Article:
Australia Popular Perth swimming hole closed after brain-eating bacteria find

06:30  15 january  2020
06:30  15 january  2020 Source:   watoday.com.au

Popular Perth swimming hole shut after deadly bacteria found

  Popular Perth swimming hole shut after deadly bacteria found The bacteria Naegleria Fowleri was found, which can cause an infection known as Amoebic meningitis.  The condition is rare but can be fatal, with symptoms including severe and persistent headaches, high fever, sore throat, nausea, vomiting and drowsiness, occurring within five days of infection. © West Australia Twitter Serpentine Falls is a popular swimming hole near Perth. Infection occurs when water is forced into the nose at pressure from jumping, falling or diving into the water.

A North Carolina man died from a brain - eating bacteria after going swimming in lake waterpark earlier this month. The technical term for the fatal amoeba is The bacteria grows in warm freshwater, so properly chlorinated pools and saltwater are not at risk. It can only enter the body through the nose

The amoeba got its nickname because it starts to destroy brain tissue once it reaches the brain , after it is forced up Before it enters the body, it happily feasts on the bacteria found in the water. How can I avoid being infected? Most of the infections happened when swimming in warm lakes or rivers.

a large waterfall over a rocky cliff: Serpentine Falls in Perth Hills.© Provided by WAtoday Serpentine Falls in Perth Hills.

A popular Perth swimming spot has been closed until further notice after authorities found deadly brain-eating amoeba in the water.

Routine water tests at Serpentine Falls, in Perth's south-east, revealed naegleria fowleri bacteria, an amoeba that can cause a deadly inflammation of the brain called amoebic meningitis.

The amoeba is found naturally around the world in warm freshwater such as creeks, dams, rivers and hot springs and occasionally it can also be found in poorly maintained swimming pools.

New case of flesh-eating bacteria detected in Queensland

  New case of flesh-eating bacteria detected in Queensland A new case of a mysterious flesh-eating bacteria has been detected in Far North Queensland. One person from Mossman has been confirmed to have Daintree ulcer, a slow-growing, tissue-destroying skin disease also known as Buruli ulcer in Africa and Bairnsdale ulcer in Victoria.Authorities are warning people in the area to avoid contact with water, soil and protect themselves against mosquito bites, but still don't know exactly how the organism spreads.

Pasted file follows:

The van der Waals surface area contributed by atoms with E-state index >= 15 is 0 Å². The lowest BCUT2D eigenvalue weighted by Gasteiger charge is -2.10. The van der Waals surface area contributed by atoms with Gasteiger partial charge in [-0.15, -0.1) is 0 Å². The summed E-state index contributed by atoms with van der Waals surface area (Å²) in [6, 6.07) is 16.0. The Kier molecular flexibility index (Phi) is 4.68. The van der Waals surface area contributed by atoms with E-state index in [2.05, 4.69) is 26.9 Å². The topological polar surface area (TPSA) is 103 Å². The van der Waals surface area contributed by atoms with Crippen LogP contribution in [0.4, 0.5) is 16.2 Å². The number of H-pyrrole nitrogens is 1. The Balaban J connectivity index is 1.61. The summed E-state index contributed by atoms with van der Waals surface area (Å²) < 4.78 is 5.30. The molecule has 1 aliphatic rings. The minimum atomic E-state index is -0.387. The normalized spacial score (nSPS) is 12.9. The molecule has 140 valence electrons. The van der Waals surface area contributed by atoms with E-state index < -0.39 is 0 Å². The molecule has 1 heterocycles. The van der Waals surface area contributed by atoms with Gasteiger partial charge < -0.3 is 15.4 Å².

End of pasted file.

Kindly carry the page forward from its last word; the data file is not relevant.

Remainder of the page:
Where Are Brain - Eating Amoebas Found ? Naegleria loves very warm water. The term " brain - eating amoeba" makes the amoeba sound like a tiny zombie stalking your skull. It makes sense to avoid swimming underwater, diving, water skiing, and jumping in warm, still waters during

If “ brain - eating amoebae” isn't the most terrifying combination of words you’ve ever heard, it will be While most people encounter the amoebae in lakes or rivers, the CDC reports found that between Brain - eating amoebae shouldn't be at the top of your list of concerns while swimming —drowning, for

Drinking the parasite does not cause infection, but if it enters via water up the nose, it can travel to the brain and result in death within a day to two weeks.

Authorities are urging any people who might have been swimming in the area to watch out for symptoms of an infection which can develop up to five days after being in contact with the water.

Symptoms include severe and persistent headaches, high fever, a sore throat, nausea, vomiting, neck stiffness, confusion, hallucinations, drowsiness and entering a coma.

People who might have shown any of the symptoms above should seek medical assistance.

Scientists created carbon-sucking 'Frankenstein' bricks using microbes. The material can spawn its own babies. .
Researchers at the University of Colorado Boulder have created a building material that utilises live microbes. The material can regenerate to form three generations of offspring. This could make the bricks an ideal building material for a settlement on Mars. Visit BusinessInsider.com for more stories. Engineers at the University of Colorado Boulder recently conducted an experiment that sounds almost like a kids' science project: They added colonies of green bacteria to a mix of sand and grocery-store gelatin. The result, it turns out, is a novel building material that's a living, breathing organism.

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